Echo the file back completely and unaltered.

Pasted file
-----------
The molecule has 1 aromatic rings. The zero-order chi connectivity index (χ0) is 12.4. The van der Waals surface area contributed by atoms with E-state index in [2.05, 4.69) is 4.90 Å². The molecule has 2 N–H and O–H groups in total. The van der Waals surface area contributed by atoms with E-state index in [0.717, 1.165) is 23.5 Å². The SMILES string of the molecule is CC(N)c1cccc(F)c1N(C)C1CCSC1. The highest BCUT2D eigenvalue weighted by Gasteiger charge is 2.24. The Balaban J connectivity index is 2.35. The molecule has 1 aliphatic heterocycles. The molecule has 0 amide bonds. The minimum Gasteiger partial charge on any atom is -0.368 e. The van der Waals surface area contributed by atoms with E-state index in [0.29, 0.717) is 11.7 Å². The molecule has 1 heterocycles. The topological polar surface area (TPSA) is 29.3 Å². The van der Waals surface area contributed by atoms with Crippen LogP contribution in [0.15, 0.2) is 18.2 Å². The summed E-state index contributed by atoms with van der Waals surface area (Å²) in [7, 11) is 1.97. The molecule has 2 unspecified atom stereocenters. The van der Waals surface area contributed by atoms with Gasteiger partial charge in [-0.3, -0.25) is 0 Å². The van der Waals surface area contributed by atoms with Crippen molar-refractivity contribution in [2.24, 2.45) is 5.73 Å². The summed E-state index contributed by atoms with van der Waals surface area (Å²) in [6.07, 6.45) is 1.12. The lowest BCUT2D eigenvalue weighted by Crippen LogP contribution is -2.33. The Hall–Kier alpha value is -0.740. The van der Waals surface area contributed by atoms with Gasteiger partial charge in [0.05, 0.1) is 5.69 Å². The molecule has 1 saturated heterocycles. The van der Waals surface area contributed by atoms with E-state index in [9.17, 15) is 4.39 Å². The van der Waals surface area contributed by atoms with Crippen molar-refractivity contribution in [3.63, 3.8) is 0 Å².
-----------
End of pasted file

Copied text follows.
The molecule has 1 aromatic rings. The zero-order chi connectivity index (χ0) is 12.4. The van der Waals surface area contributed by atoms with E-state index in [2.05, 4.69) is 4.90 Å². The molecule has 2 N–H and O–H groups in total. The van der Waals surface area contributed by atoms with E-state index in [0.717, 1.165) is 23.5 Å². The SMILES string of the molecule is CC(N)c1cccc(F)c1N(C)C1CCSC1. The highest BCUT2D eigenvalue weighted by Gasteiger charge is 2.24. The Balaban J connectivity index is 2.35. The molecule has 1 aliphatic heterocycles. The molecule has 0 amide bonds. The minimum Gasteiger partial charge on any atom is -0.368 e. The van der Waals surface area contributed by atoms with E-state index in [0.29, 0.717) is 11.7 Å². The molecule has 1 heterocycles. The topological polar surface area (TPSA) is 29.3 Å². The van der Waals surface area contributed by atoms with Crippen LogP contribution in [0.15, 0.2) is 18.2 Å². The summed E-state index contributed by atoms with van der Waals surface area (Å²) in [7, 11) is 1.97. The molecule has 2 unspecified atom stereocenters. The van der Waals surface area contributed by atoms with Gasteiger partial charge in [-0.3, -0.25) is 0 Å². The van der Waals surface area contributed by atoms with Crippen molar-refractivity contribution in [2.24, 2.45) is 5.73 Å². The summed E-state index contributed by atoms with van der Waals surface area (Å²) in [6.07, 6.45) is 1.12. The lowest BCUT2D eigenvalue weighted by Crippen LogP contribution is -2.33. The Hall–Kier alpha value is -0.740. The van der Waals surface area contributed by atoms with Gasteiger partial charge in [0.05, 0.1) is 5.69 Å². The molecule has 1 saturated heterocycles. The van der Waals surface area contributed by atoms with E-state index in [9.17, 15) is 4.39 Å². The van der Waals surface area contributed by atoms with Crippen molar-refractivity contribution in [3.63, 3.8) is 0 Å².